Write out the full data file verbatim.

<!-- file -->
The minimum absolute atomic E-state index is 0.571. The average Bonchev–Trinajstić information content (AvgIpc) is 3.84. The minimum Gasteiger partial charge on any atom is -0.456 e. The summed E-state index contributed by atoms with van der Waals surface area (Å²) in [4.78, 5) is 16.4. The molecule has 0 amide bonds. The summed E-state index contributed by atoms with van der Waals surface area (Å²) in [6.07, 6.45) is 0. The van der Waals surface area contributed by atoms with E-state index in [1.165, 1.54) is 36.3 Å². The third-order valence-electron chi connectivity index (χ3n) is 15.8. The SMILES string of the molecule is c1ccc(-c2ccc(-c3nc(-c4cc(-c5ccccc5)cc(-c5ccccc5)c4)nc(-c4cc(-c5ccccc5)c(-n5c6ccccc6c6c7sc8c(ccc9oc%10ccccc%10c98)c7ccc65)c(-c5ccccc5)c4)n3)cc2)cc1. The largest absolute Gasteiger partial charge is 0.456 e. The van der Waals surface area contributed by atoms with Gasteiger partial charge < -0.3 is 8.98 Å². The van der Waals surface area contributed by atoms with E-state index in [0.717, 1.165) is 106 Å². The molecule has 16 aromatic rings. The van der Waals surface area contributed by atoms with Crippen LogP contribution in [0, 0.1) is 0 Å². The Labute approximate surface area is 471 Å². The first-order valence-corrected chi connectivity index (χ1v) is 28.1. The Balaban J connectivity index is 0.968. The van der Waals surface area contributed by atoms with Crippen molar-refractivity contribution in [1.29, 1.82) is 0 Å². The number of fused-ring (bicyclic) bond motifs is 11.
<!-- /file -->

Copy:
The minimum absolute atomic E-state index is 0.571. The average Bonchev–Trinajstić information content (AvgIpc) is 3.84. The minimum Gasteiger partial charge on any atom is -0.456 e. The summed E-state index contributed by atoms with van der Waals surface area (Å²) in [4.78, 5) is 16.4. The molecule has 0 amide bonds. The summed E-state index contributed by atoms with van der Waals surface area (Å²) in [6.07, 6.45) is 0. The van der Waals surface area contributed by atoms with E-state index in [1.165, 1.54) is 36.3 Å². The third-order valence-electron chi connectivity index (χ3n) is 15.8. The SMILES string of the molecule is c1ccc(-c2ccc(-c3nc(-c4cc(-c5ccccc5)cc(-c5ccccc5)c4)nc(-c4cc(-c5ccccc5)c(-n5c6ccccc6c6c7sc8c(ccc9oc%10ccccc%10c98)c7ccc65)c(-c5ccccc5)c4)n3)cc2)cc1. The largest absolute Gasteiger partial charge is 0.456 e. The van der Waals surface area contributed by atoms with Gasteiger partial charge < -0.3 is 8.98 Å². The van der Waals surface area contributed by atoms with E-state index in [0.717, 1.165) is 106 Å². The molecule has 16 aromatic rings. The van der Waals surface area contributed by atoms with Crippen LogP contribution in [0, 0.1) is 0 Å². The Labute approximate surface area is 471 Å². The first-order valence-corrected chi connectivity index (χ1v) is 28.1. The Balaban J connectivity index is 0.968. The van der Waals surface area contributed by atoms with Crippen molar-refractivity contribution in [1.29, 1.82) is 0 Å². The number of fused-ring (bicyclic) bond motifs is 11.